The SFUO’s GA on March 14 was its first to reach quorum. Photo: Eric Davidson, CC, Ross Dunn. Edits: Jaclyn McRae-Sadik.
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Salary drama or not, these assemblies give you tools to help fix the student union

After years of failed attempts, the SFUO held its first proper General Assembly (GA) on March 14. It was successful. Motions were passed. People cheered. Someone even mooed at one point.

So I know what you’re thinking: how will future GAs live up to that? Why would I want to show up to a GA where there’s no big controversy over salaries?

Well, you don’t need to worry. As somebody who’s covered multiple failed GAs, I can tell you that there’s plenty of reason to show up when it comes to less controversial events—even if you’re not as big of a nerd as I am.

First of all, there’s the budget.

I don’t know if you’ve heard, but SFUO finances have been the subject of constant controversy over the years, so it’s always a good idea to keep an eye on that. And if you’re concerned about SFUO dollars, the GA is the place to be. Every assembly features the vice-president finance going over the budget in front of the crowd. They’re often in the room after the event to answer additional questions you might have.

If you want to discuss serious problems like last year’s near-bankruptcy, or talk about financial troubles that are brewing, this is the perfect time to raise questions. You can save yourself, and all of your fellow students, a big headache down the road.

Second, if you do decide to go and the event reaches quorum, this recent GA has shown that you can pass motions yourself, despite a new rule that reduces power to the GAs.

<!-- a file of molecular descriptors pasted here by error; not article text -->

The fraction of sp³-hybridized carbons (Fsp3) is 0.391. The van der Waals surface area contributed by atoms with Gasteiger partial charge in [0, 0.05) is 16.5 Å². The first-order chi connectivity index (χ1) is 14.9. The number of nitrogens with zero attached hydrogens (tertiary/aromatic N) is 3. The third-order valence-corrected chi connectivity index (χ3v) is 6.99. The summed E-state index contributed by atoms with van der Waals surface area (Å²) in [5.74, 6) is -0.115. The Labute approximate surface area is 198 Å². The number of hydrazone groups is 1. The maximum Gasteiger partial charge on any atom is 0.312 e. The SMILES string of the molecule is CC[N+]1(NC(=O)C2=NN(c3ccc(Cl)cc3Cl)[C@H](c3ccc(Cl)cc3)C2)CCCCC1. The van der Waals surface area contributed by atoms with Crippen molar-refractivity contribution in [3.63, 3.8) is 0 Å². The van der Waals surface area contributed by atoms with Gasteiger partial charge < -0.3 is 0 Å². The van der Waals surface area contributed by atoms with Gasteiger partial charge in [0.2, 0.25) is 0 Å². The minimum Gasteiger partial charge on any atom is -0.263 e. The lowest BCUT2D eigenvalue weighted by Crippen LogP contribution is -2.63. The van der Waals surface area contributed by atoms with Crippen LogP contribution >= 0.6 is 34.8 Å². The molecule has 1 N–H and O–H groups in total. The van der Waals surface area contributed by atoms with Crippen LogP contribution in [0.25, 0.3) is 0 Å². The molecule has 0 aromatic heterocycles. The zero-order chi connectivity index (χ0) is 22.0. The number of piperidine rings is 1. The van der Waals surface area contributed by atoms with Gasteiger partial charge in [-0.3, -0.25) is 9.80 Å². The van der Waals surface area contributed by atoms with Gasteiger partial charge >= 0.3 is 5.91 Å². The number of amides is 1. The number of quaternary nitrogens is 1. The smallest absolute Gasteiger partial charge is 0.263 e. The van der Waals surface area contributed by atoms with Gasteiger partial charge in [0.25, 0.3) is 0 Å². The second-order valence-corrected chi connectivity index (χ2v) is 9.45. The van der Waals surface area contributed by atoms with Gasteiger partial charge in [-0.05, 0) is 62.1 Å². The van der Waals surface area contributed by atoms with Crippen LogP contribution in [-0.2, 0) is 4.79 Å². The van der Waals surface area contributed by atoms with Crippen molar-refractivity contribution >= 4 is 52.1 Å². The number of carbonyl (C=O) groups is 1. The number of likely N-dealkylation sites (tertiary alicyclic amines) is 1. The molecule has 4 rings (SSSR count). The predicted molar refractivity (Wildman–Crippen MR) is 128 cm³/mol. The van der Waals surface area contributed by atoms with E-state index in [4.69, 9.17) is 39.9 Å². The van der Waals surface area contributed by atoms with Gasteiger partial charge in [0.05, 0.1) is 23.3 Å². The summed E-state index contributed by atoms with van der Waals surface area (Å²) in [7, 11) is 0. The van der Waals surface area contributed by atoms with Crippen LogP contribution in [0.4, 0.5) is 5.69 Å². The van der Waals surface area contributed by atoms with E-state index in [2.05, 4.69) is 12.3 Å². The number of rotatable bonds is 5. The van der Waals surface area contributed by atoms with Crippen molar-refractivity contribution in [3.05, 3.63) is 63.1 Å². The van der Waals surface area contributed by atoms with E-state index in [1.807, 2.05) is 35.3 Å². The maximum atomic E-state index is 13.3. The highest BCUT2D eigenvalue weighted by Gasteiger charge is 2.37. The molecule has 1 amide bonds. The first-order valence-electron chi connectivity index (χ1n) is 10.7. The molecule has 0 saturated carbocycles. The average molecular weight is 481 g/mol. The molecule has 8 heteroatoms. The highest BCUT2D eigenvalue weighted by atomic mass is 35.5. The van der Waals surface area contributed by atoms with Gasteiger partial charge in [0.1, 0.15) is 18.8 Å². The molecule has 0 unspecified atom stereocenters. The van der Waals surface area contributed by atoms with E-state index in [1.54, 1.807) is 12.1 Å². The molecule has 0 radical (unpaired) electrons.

If you have a concern involving the SFUO there’s a real chance you can make a solution happen yourself, if you can back it up. And it doesn’t need to be over something as dramatic as SFUO pay raises.

Third, the GA is the place where you, an individual student, can make your voice heard across campus. There are many points during this meeting where you are allowed to address the room, and many others where you have the opportunity to talk directly to executive members of the SFUO.

And if that’s not enough, you can have your message spread throughout social media.

Several attendees of the recent GA live-streamed the event, and it got significant reach, since many students already had the assembly on their mind. And of course, the campus media will always be present to report important points from the meeting, whether it’s drama-filled or not.

And finally, an event like the GA is the best way to get involved with student politics if you’re busy. While it may sound like a two or three-hour long meeting will take up a lot of your time, it’s nothing compared to the SFUO’s policy-setting Board of Administration meetings, which can last seven to nine hours.

So in the end, if you’re worried that future GAs won’t live up to the hype, don’t be. Whether or not the climate in student politics is boiling or balmy, the GA is a useful tool for you to help fix problems you see in our student union.